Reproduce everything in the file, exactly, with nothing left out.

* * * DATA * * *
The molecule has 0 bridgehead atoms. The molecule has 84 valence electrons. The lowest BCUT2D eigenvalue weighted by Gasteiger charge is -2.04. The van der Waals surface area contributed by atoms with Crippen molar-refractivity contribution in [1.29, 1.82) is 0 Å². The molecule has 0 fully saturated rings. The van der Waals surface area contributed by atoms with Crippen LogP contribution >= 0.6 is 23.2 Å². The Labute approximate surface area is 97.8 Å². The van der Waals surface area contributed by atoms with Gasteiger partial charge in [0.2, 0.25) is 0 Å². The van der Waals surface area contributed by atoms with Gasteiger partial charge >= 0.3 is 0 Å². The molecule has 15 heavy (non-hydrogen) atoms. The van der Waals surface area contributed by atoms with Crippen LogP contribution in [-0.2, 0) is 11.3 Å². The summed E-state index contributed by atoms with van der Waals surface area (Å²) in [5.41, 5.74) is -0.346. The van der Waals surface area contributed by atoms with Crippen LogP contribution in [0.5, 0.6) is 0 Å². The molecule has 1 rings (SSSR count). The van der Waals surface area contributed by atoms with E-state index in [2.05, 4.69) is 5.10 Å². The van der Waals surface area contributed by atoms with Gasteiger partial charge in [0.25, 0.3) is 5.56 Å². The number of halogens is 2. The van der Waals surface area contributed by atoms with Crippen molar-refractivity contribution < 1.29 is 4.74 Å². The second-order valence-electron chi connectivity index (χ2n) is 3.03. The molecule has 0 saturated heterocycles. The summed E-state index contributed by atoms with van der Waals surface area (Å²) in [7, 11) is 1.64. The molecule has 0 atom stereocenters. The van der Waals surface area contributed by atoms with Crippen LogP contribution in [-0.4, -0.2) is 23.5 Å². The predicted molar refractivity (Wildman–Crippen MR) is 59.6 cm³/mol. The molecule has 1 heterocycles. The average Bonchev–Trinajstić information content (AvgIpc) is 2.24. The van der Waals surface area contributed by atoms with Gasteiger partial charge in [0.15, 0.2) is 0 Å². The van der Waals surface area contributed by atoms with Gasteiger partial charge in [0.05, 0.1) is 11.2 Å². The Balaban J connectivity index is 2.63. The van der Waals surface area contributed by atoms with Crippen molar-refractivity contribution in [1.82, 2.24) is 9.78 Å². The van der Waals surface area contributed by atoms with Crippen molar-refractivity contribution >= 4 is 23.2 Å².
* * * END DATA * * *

The molecule has 0 bridgehead atoms. The molecule has 84 valence electrons. The lowest BCUT2D eigenvalue weighted by Gasteiger charge is -2.04. The van der Waals surface area contributed by atoms with Crippen molar-refractivity contribution in [1.29, 1.82) is 0 Å². The molecule has 0 fully saturated rings. The van der Waals surface area contributed by atoms with Crippen LogP contribution >= 0.6 is 23.2 Å². The Labute approximate surface area is 97.8 Å². The van der Waals surface area contributed by atoms with Gasteiger partial charge in [0.2, 0.25) is 0 Å². The van der Waals surface area contributed by atoms with Gasteiger partial charge >= 0.3 is 0 Å². The molecule has 15 heavy (non-hydrogen) atoms. The van der Waals surface area contributed by atoms with Crippen LogP contribution in [-0.2, 0) is 11.3 Å². The summed E-state index contributed by atoms with van der Waals surface area (Å²) in [5.41, 5.74) is -0.346. The van der Waals surface area contributed by atoms with Crippen LogP contribution in [0.5, 0.6) is 0 Å². The molecule has 1 rings (SSSR count). The van der Waals surface area contributed by atoms with E-state index in [2.05, 4.69) is 5.10 Å². The van der Waals surface area contributed by atoms with Gasteiger partial charge in [0.25, 0.3) is 5.56 Å². The number of halogens is 2. The van der Waals surface area contributed by atoms with Crippen molar-refractivity contribution < 1.29 is 4.74 Å². The second-order valence-electron chi connectivity index (χ2n) is 3.03. The molecule has 0 saturated heterocycles. The summed E-state index contributed by atoms with van der Waals surface area (Å²) in [7, 11) is 1.64. The molecule has 0 atom stereocenters. The van der Waals surface area contributed by atoms with Crippen LogP contribution in [-0.4, -0.2) is 23.5 Å². The predicted molar refractivity (Wildman–Crippen MR) is 59.6 cm³/mol. The molecule has 1 heterocycles. The average Bonchev–Trinajstić information content (AvgIpc) is 2.24. The van der Waals surface area contributed by atoms with Gasteiger partial charge in [0.15, 0.2) is 0 Å². The van der Waals surface area contributed by atoms with Gasteiger partial charge in [0.05, 0.1) is 11.2 Å². The Balaban J connectivity index is 2.63. The van der Waals surface area contributed by atoms with Crippen molar-refractivity contribution in [1.82, 2.24) is 9.78 Å². The van der Waals surface area contributed by atoms with Crippen molar-refractivity contribution >= 4 is 23.2 Å².